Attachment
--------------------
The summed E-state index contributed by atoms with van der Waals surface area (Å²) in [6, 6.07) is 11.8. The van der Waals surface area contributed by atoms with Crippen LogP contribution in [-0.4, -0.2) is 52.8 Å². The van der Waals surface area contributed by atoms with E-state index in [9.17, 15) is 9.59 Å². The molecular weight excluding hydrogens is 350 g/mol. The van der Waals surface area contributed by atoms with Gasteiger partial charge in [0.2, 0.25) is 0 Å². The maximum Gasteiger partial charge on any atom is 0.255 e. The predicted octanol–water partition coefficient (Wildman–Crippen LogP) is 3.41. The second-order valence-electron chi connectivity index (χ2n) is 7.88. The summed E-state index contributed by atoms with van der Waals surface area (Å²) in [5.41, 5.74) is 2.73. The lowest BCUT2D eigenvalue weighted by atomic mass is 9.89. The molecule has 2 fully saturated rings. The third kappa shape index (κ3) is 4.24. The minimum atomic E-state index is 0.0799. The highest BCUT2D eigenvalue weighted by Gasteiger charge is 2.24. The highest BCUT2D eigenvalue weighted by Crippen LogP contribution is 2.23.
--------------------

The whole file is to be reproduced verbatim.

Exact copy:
The summed E-state index contributed by atoms with van der Waals surface area (Å²) in [6, 6.07) is 11.8. The van der Waals surface area contributed by atoms with Crippen LogP contribution in [-0.4, -0.2) is 52.8 Å². The van der Waals surface area contributed by atoms with E-state index in [9.17, 15) is 9.59 Å². The molecular weight excluding hydrogens is 350 g/mol. The van der Waals surface area contributed by atoms with Gasteiger partial charge in [0.2, 0.25) is 0 Å². The maximum Gasteiger partial charge on any atom is 0.255 e. The predicted octanol–water partition coefficient (Wildman–Crippen LogP) is 3.41. The second-order valence-electron chi connectivity index (χ2n) is 7.88. The summed E-state index contributed by atoms with van der Waals surface area (Å²) in [5.41, 5.74) is 2.73. The lowest BCUT2D eigenvalue weighted by atomic mass is 9.89. The molecule has 2 fully saturated rings. The third kappa shape index (κ3) is 4.24. The minimum atomic E-state index is 0.0799. The highest BCUT2D eigenvalue weighted by Gasteiger charge is 2.24. The highest BCUT2D eigenvalue weighted by Crippen LogP contribution is 2.23.